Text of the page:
Muslims will not rest until the whole world in under Islamic hegemony. In places where they are not in absolute control, they practice Taqiyya, the doctrine of deception. They pretend to go along with the dominant power in order to gain time, and muster strength. In the meantime they ask, then later demand, the implementation of a law from Shariah. Adopting one law at a time, imperceptively using the "salami technique"*, they expect ultimately to have Sharia, "the law from God", rule the land. It may take a century, but they are patient. Look at how they spread from just Arabia, into Egypt, Africa, Iraq, Iran, Afghanistan, parts of the old USSR, Pakistan, Malaysia, Indonesia, parts of China and the Philippines, and many more including British Suez Canal. And they did not do it by friendly persuasion. Now they are gaining foothold in Europe and USA.

To preserve the human race, hopefully in the interest of peace, are you willing to convert from your faith in human goodness to the Muslim Faith?
* "Salami technique" = Get one thin slice at a time until you have the whole sausage.

I don't wish to speak for him, but I doubt Don would agree with what you are saying.

To speak for myself, yes, as I said there is plenty of evidence to suggest that we are doomed, but there is just as much evidence to suggest that we are, however slowly, moving in the right direction. Think of it this way, could atheists like us have been as vocal as we are now 100 years ago? Certainly not. This past weekend's Rally to Restore Sanity is another piece of evidence. There were plenty of vocal atheists, and while I'm sure theists outnumbered us by a considerable margin, they were at least the kind of theists that wouldn't shout you down or put their fingers in their ears when you spoke. And consider this: attendance at the Rally was well over twice that of the attendance of the Glen Beck rally.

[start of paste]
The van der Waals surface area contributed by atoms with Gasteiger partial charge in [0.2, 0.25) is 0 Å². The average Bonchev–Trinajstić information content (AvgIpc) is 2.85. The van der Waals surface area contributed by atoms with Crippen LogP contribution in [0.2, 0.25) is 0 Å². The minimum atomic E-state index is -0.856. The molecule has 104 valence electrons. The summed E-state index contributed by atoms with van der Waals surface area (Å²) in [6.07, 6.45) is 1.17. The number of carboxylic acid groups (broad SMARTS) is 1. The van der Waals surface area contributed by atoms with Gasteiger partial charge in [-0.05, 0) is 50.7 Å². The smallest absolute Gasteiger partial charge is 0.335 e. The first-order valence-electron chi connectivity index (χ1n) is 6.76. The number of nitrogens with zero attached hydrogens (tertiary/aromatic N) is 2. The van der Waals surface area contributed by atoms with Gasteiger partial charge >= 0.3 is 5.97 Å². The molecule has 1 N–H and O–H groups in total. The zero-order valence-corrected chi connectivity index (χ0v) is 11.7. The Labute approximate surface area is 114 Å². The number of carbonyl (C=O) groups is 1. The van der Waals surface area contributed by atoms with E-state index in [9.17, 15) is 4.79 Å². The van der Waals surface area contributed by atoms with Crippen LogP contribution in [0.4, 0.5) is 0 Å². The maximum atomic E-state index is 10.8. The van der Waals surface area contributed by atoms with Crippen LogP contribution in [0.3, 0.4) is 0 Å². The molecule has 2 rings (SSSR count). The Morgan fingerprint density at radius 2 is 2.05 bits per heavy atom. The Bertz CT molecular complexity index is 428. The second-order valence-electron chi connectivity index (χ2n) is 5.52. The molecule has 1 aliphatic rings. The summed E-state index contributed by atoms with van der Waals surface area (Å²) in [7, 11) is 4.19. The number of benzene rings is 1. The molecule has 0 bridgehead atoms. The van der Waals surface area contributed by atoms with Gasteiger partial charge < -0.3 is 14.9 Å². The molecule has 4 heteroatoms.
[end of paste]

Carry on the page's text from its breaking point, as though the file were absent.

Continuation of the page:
Is the glass half full or half empty? It depends. If the glass was empty then filled halfway with liquid, then it is half full. If the glass was full and then drank halfway down, then it is half empty. Sounds to me like the world drank you down rather than filled you up.

And to answer your question, would I convert to Islam in the interest of peace? Not a chance. On top of the fact that it would go against everything I believe, any view, be it secular, political, or religious that threatens violence unless those who oppose them convert can never bring peace in the first place.

Atheists like us WERE just as vocal, if not more so, 150+ years ago. The U.S. had a strong freethought tradition until Darwin's theory of evolution upset the applecart and mobilized fundamentalist Christians against freethought and science.

Freethought is MORE discriminated against now than at any time in our history.
Hmm... I suppose you're right. Perhaps I should have gone back farther than 100 years. My point was, however that over time, when considering our entire history as a species, freethought has become more accepted.
True, "Spread by the sword", yet it took centuries. In Saudi Arabia you can't even bring in a Bible. That's how they keep their gains I hope you are right, Michael, that they will be contained, or else Homo Sapiens is doomed. Vive la Xenophobia! But they still have their "salami technique".
I think Aliqs is speaking of when Muslims are a small minority within a region -- not when they are a strong presence or an invading army. Taqiyya is, technically, to be practiced under compulsion or in the presence of a threat to Muslims. In actual practice, being in a significant minority of the local population is enough to warrant taqiyya. When Muslims are in a weak position, locally, they wait until their numbers are significant enough (but still a minority) before they begin agitating for special consideration. Once they feel strong enough as a community, they drop taqiyya and pursue more vocal and intimidating methods. This pattern has been repeated often enough (in Europe, Africa and Southeast Asia) to be recognized for what it is. It's a grassroots tactic for Jihad.